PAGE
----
Ursula von Rydingsvard was born in 1942 in Deensen, Germany. Her mother was Polish and her father was Ukrainian. The artist grew up in a Catholic family with six siblings. The family was relocated to nine different refugee camps in the 1940's. Numerous historians focus on her earliest connections to wood (the barracks were lumber buildings made from former American soldier housing and German concentration camps). As one could imagine, von Rydingsvard both nurtures and rejects this association. While it informs, it also limits the interpretations of her work.
Barbara Krakow Gallery is giving Crossed Mirage III its first public viewing. It is made from four-by-four cedar beams that have been carved deliberatively, carefully, and with intense physical exertion. Von Rydingsvard’s carving techniques straddle sculpture, drawing and even painting by combining various incisions and protuberances with both exact and soft charcoal marks that are written, drawn and smudged. Looking at the sculpture as a whole, one sees the relationships between planning, chance, process, figuration and abstraction.
The title, Crossed Mirage, provides a further way to view the work. A mirage is a naturally occurring optical phenomenon in which light rays are bent to produce a displaced image of distant objects or space. The word comes to English from the French mirage, from the Latin mirari, which means "to look at, to wonder at" (this is the same root as for "mirror" and "to admire”). In contrast to a hallucination, a mirage is a real optical phenomenon that can be captured on camera. What the image appears to represent, however, is determined by the interpretive faculties of the human mind. Keeping this in mind, one can see the direct relationship between the sculpture and a mirage. The work is made up of many elements that create a new whole, yet what that whole, like all art, is up to the viewer's interpretation. In this case, it is the strong balances of appearance, form and technique that give the work its power.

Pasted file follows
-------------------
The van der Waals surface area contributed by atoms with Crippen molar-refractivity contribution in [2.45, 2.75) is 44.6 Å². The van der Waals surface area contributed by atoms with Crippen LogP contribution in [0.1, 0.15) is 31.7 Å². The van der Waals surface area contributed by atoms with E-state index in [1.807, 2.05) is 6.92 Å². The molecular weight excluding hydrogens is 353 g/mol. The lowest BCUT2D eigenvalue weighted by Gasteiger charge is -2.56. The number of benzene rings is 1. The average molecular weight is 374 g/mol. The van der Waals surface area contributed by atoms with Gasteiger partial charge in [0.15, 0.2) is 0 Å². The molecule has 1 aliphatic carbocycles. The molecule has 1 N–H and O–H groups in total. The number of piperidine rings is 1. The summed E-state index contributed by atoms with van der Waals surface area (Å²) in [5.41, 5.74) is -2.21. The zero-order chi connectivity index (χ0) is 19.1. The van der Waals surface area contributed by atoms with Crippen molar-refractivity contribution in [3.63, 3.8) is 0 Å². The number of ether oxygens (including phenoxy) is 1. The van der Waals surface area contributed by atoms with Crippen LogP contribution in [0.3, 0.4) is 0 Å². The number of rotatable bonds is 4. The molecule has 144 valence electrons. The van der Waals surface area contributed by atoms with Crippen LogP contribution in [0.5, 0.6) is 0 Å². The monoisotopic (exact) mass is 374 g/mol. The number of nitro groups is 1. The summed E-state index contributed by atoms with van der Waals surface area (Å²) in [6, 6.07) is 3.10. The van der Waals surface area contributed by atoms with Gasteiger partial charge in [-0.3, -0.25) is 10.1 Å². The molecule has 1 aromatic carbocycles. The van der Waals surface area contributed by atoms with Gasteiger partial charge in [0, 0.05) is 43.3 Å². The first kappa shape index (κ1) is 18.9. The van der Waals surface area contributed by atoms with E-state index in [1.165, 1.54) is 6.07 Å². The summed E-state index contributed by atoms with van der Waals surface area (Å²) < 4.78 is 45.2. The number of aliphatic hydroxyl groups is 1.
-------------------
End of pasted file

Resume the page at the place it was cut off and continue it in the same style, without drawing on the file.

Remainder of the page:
Von Rydingsvard’s works are in the permanent collection of Brooklyn Museum, Brooklyn, NY, Crystal Bridges Museum of American Art, Bentonville, AR, DeCordova Sculpture Park + Museum, Lincoln, MA, Detroit Institute of Arts, Detroit, MI, High Museum of Art, Atlanta, GA, Metropolitan Museum of Art, New York, NY, Museum of Fine Arts, Boston, MA, Museum of Modern Art, New York, NY, National Gallery of Art, Washington, D.C., Nelson-Atkins Museum of Art, Kansas City, MO, San Francisco Museum of Modern Art, San Francisco, CA, Storm King Art Center, Mountainville, NY, Walker Art Center, Minneapolis, MN, Whitney Museum of American Art, New York, NY, Williams College, Willamstown, MA and Yale University Art Gallery, New Haven, CT, among many others. She has exhibited recently at the Venice Biennale and the Art Institute of Chicago and has an exhibition up currently at the Princeton University Art Museum.
The archive of works in the One Wall, One Work series can be viewed at http://www.barbarakrakowgallery.com/one-wall-one-work.
BARBARA KRAKOW GALLERY
10 Newbury Street Boston Massachusetts 02116
+1 617 262 4490 www.barbarakrakowgallery.com
Tuesday - Saturday, 10 - 5:30